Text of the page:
In the spring, Austin King caught wind of big news in his hometown of Abilene.
King is an ear, nose and throat doctor there, and the former president of the Texas Medical Association. He learned that Hendrick, the city’s biggest hospital, had plans to acquire its smaller competitor, Abilene Regional. Hendrick and Abilene Regional were the only two hospitals in town, so a merger would really shake up local health care. And King was concerned about that.
“Most people thought that was really odd that that would be allowed to go forward because of the obvious monopoly that would be massive,” King said.
Hendrick also planned to buy the hospital in Brownwood, 80 miles to the southeast, which would give them control over the hospital business in a large swath of central Texas. Something similar was happening in San Angelo, too, where Shannon Health System planned to buy San Angelo Community Medical Center.
The three hospitals being acquired were all owned by Community Health Systems, a Fortune 500 Company based in Tennessee. And the deals seemed to be moving fast. It seemed fishy to King.
“To me it just doesn’t really pass the smell test,” he said.
But there was a reason the deals were moving quickly: House Bill 3301. The Texas Legislature passed it in 2019. According to one of its authors, it wasn’t exactly one of the marquee measures of that session.
“We might have had two or three other legislators contact our office to ask ‘What, what’s going on with this bill? Help us understand what this bill is about,’” said Rep. Stan Lambert, a Republican from Abilene.
Lambert wrote the bill with another Republican representative, Drew Darby of San Angelo, who declined to comment for this story. They crafted it with help from lawyers and administrators for the merging hospitals, Lambert said.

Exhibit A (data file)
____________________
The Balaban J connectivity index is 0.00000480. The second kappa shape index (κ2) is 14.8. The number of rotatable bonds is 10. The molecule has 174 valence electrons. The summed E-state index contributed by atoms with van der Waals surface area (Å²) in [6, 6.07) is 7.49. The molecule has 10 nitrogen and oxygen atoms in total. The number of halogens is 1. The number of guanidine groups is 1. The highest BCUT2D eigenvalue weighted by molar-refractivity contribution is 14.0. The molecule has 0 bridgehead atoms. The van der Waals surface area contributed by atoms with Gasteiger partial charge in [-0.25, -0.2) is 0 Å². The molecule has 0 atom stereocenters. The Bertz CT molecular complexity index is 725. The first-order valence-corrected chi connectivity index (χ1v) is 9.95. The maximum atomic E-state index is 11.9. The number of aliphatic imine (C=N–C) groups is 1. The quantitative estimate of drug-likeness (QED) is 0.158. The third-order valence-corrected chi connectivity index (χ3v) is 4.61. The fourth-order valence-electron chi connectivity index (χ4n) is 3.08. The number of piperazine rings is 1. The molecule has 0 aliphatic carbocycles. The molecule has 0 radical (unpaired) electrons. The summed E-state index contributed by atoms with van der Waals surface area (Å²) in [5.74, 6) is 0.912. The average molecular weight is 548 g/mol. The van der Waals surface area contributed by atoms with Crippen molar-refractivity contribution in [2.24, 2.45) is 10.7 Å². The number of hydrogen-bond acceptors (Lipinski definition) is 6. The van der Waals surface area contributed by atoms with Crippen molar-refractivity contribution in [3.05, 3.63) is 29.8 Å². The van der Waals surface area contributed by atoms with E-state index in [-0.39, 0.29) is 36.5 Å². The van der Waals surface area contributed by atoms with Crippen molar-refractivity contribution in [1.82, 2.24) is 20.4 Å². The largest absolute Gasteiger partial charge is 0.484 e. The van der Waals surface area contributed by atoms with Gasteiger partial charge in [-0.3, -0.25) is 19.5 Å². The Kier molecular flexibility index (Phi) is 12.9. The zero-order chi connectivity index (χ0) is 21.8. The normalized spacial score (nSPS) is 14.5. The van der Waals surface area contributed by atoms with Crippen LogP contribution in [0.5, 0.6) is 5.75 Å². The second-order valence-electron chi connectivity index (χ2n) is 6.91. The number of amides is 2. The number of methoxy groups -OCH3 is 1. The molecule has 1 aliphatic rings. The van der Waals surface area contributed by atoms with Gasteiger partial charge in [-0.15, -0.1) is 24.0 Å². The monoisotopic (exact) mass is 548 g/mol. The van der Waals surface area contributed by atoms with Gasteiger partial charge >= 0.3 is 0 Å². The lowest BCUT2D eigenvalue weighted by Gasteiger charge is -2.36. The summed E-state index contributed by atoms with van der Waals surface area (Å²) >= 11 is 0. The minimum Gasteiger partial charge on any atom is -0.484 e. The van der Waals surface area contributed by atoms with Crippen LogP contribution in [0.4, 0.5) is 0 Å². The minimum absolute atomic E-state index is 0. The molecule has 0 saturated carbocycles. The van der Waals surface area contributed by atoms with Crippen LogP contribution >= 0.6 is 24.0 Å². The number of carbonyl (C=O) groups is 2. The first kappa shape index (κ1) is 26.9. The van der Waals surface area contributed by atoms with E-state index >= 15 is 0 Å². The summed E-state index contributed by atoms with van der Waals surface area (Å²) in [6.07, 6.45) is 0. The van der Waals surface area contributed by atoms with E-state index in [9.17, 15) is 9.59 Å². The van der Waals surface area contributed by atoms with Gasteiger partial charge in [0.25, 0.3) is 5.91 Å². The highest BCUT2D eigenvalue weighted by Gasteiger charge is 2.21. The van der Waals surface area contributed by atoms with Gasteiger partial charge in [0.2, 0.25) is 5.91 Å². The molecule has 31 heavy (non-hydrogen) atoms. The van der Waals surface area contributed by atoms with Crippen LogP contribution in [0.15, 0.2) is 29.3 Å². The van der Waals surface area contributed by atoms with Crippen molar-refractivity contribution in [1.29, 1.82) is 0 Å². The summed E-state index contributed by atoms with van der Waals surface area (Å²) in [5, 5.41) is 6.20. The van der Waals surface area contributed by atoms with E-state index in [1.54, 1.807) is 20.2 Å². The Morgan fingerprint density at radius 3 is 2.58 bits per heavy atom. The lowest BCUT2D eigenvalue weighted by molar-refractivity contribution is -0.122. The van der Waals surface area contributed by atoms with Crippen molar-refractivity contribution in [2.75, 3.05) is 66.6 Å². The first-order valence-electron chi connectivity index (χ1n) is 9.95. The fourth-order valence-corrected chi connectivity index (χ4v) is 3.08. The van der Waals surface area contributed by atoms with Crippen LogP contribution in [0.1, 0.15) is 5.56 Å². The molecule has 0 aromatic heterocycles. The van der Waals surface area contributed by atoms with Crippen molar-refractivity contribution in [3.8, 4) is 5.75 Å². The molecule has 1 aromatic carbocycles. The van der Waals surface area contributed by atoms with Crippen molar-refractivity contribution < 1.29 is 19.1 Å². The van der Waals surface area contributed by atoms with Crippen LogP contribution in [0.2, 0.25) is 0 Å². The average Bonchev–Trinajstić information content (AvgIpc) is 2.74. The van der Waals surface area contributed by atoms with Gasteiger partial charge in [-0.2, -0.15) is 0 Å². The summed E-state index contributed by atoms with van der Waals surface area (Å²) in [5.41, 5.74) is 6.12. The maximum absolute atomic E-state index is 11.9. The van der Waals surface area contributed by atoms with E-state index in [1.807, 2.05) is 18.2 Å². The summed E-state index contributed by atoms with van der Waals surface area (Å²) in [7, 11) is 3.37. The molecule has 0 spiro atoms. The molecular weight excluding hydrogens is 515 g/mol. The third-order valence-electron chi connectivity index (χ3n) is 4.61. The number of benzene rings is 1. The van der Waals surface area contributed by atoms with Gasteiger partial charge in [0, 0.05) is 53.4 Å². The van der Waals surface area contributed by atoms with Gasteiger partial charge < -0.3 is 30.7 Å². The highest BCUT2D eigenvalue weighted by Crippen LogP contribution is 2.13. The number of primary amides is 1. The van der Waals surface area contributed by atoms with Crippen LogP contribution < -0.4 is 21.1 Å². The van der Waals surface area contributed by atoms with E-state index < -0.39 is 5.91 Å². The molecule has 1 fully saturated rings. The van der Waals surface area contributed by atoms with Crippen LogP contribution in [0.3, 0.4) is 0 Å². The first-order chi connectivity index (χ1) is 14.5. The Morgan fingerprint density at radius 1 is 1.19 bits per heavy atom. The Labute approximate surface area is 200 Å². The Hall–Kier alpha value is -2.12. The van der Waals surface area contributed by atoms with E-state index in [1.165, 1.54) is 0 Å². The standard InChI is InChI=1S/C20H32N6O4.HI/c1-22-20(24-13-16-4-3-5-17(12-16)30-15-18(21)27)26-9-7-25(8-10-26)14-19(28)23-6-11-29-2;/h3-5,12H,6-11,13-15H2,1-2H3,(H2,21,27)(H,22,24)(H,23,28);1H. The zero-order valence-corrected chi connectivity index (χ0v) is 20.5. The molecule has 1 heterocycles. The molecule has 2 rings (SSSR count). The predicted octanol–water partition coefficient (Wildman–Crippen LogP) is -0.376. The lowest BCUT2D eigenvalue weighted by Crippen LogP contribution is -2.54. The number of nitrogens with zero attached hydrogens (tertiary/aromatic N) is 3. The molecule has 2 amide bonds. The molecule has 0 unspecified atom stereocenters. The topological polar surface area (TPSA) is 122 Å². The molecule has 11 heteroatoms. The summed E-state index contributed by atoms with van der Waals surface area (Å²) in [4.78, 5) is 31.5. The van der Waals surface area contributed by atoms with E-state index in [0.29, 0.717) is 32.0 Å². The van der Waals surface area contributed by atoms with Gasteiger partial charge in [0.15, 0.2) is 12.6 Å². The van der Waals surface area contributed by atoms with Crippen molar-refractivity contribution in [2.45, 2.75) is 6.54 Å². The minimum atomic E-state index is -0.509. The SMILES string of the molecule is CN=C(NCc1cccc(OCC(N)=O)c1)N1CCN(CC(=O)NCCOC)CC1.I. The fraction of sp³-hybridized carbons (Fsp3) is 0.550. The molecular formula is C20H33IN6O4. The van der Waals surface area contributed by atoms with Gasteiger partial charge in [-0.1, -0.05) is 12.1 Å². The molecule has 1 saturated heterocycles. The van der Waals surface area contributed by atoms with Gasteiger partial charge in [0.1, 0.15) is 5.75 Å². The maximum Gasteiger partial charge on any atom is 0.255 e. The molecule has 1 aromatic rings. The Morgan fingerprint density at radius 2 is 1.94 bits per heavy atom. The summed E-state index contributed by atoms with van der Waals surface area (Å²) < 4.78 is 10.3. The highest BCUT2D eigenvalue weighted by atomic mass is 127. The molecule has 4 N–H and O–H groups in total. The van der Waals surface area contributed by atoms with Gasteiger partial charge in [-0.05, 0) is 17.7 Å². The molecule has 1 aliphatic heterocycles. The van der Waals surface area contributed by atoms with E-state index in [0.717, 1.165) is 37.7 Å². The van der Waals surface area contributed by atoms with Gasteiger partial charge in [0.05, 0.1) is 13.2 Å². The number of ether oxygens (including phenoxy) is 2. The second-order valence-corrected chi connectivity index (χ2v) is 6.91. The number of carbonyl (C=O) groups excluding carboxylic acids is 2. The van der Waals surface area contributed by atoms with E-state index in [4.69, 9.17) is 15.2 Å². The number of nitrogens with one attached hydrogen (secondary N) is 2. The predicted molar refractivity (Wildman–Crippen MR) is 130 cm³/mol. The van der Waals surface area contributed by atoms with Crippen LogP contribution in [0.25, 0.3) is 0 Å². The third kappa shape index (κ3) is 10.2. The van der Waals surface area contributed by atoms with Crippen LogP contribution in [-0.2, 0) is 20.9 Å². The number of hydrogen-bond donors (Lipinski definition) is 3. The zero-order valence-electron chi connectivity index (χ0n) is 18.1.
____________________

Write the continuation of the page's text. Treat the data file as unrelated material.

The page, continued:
House Bill 3301 passed easily, with only six votes opposed. That could be because the law only applies to eight counties in Texas – including Taylor and Tom Green Counties, where Abilene and San Angelo are located.
“By limiting it to a smaller number of communities that were going to be impacted by this, frankly it made it legislation that was easily passed,” Lambert said.
Usually, mergers like these need the approval of the Federal Trade Commission. But the bill changed that. Instead, the merging hospitals would only need the OK from a state agency – no FTC approval required. This makes the regulatory process cheaper and easier to navigate.
“The purpose of doing this at the state level was to circumvent and to bypass federal trade regulations, and antitrust regulations. I mean it was solely for that purpose, to avoid having to try to explain to someone in Washington, D.C., why it was important in Abilene, Texas, or San Angelo, Texas, or Nacogdoches, Texas – was really going to be beneficial for the consumer,” Lambert said.
Savings From Scale?
To get approval for the mergers, the hospitals sent an application to the Texas attorney general’s office, which then made a recommendation to the state Health and Human Services Commission. No federal approval required.
To merge without federal approval, the hospitals had to get something called a Certificate of Public Advantage, or COPA for short. To get it, the hospitals had to prove that benefits from the merger outweigh the negatives that come from losing competition.